How should I demand ground rent?

by Readers Question

10:56 AM, 10th March 2016
About 3 years ago

How should I demand ground rent?

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How should I demand ground rent?

I would appreciate any help or advice on how I should demand ground rent.asking for money

I currently own the freehold for my 1st floor maisonette and the ground-floor maisonette which is owned by someone else. I am now entitled to demand ground rent from the owner of the ground-floor flat however I don’t know if there is a formal process for this.

Can I simply send the leaseholder an email requesting payment (based on insurance premium) or do I need to follow some legal or accounting procedure?

Also, I have been told that I can add a charge for my own admin time. Is there an industry standard value for this or simply what I think I am worth?

Thanks in advance.

Nilesh



Comments

Neil Patterson

10:58 AM, 10th March 2016
About 3 years ago

Hi Nilesh,

I am not an expert on this but the Leasehold Advisory Service can be very helpful 🙂 >> http://www.lease-advice.org/

Nick Pope

11:53 AM, 12th March 2016
About 3 years ago

In most circumstances there will be a ground rent, usually fixed in the lease. Usually a small amount (say £50) per annum sometimes increased on a fixed schedule such as, in a 99 year lease £25 for the first 33 years, £50 for the next 33 and £100 for the last 33.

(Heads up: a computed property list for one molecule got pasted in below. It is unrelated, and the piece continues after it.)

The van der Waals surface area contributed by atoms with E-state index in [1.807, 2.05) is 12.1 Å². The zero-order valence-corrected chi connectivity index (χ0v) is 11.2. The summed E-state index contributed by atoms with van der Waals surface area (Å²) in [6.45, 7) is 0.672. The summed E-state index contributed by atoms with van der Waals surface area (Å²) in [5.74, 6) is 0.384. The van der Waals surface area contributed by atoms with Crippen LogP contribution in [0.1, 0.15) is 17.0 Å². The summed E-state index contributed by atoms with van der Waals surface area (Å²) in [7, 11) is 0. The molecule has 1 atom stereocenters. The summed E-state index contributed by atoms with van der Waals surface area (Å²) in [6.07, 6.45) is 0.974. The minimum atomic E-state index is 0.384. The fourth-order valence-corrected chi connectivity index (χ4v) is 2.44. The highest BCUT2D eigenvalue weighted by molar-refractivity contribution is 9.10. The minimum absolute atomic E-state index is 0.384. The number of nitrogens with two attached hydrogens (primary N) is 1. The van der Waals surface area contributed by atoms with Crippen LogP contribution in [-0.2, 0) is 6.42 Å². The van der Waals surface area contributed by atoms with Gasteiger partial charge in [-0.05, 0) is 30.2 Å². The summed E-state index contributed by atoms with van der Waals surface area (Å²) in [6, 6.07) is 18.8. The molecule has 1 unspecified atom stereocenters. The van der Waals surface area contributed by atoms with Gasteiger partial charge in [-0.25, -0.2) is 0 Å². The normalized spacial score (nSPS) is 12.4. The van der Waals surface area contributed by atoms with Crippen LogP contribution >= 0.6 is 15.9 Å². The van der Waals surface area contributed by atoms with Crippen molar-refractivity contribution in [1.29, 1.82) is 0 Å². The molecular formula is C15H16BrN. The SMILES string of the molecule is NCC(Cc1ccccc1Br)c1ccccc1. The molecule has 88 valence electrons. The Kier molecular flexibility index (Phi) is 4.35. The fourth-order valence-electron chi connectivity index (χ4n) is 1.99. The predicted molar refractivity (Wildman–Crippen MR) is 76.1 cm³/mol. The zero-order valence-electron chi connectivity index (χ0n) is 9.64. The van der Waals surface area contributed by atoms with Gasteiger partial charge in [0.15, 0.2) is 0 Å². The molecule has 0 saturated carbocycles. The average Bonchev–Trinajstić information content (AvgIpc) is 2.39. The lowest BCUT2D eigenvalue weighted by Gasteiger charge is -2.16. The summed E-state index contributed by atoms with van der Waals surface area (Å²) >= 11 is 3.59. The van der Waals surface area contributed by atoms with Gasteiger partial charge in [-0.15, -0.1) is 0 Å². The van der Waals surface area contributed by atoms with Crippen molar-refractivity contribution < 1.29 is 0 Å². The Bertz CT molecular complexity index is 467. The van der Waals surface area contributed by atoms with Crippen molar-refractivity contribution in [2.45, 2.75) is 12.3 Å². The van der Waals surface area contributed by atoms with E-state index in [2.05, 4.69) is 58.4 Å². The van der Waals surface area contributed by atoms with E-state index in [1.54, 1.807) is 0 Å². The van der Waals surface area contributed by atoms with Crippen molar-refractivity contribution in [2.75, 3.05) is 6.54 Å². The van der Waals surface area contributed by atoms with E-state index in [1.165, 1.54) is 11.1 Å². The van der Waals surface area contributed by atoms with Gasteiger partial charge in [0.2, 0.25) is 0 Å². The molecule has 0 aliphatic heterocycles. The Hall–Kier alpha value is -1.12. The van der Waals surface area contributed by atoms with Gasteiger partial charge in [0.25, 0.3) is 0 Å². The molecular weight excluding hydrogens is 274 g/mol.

You mention buildings insurance and this would be part of the maintenance arrangements which would also be in the lease. The landlord normally has the right to insure the whole premises, carry out repairs to the main structure, gutters, drains etc. and to charge a fixed percentage to the owner of the other property in the block. You can add an amount for admin but it would have to be reasonable so probably not over approx. 15% of the maintenance charges.

It is possible that if this is an older building maintenance is down to individual owners - often the ground floor maintains foundations etc. and the first floor owner the roof structure. In this case there would normally be terms in the lease to force repairs to be carried out but this is difficult if the other owner simply won't comply.

I suggest that you check the lease to ascertain these points before doing anything.

Don't let the other owner tell you that the ground rent has not been paid for years so he doesn't have to pay - it's still due though you probably can't demand any from before your ownership.


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